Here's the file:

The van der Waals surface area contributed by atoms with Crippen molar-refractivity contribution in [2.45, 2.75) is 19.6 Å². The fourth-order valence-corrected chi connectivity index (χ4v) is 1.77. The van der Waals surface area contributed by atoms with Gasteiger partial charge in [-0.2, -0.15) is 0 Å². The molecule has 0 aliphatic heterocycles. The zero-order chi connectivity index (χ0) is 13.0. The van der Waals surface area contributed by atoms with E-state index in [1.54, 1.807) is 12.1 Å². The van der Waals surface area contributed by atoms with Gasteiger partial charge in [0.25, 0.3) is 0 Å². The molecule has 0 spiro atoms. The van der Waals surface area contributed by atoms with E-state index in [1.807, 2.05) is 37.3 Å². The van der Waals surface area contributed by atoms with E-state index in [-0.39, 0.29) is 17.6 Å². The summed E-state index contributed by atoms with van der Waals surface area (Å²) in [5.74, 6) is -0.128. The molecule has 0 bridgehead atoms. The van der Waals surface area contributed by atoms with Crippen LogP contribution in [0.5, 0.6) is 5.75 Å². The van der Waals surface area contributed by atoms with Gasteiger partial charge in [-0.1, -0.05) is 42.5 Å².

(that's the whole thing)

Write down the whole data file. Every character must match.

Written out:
The van der Waals surface area contributed by atoms with Crippen molar-refractivity contribution in [2.45, 2.75) is 19.6 Å². The fourth-order valence-corrected chi connectivity index (χ4v) is 1.77. The van der Waals surface area contributed by atoms with Gasteiger partial charge in [-0.2, -0.15) is 0 Å². The molecule has 0 aliphatic heterocycles. The zero-order chi connectivity index (χ0) is 13.0. The van der Waals surface area contributed by atoms with E-state index in [1.54, 1.807) is 12.1 Å². The van der Waals surface area contributed by atoms with Gasteiger partial charge in [0.25, 0.3) is 0 Å². The molecule has 0 spiro atoms. The van der Waals surface area contributed by atoms with E-state index in [1.807, 2.05) is 37.3 Å². The van der Waals surface area contributed by atoms with E-state index in [-0.39, 0.29) is 17.6 Å². The summed E-state index contributed by atoms with van der Waals surface area (Å²) in [5.74, 6) is -0.128. The molecule has 0 bridgehead atoms. The van der Waals surface area contributed by atoms with Crippen LogP contribution in [0.5, 0.6) is 5.75 Å². The van der Waals surface area contributed by atoms with Gasteiger partial charge in [-0.1, -0.05) is 42.5 Å².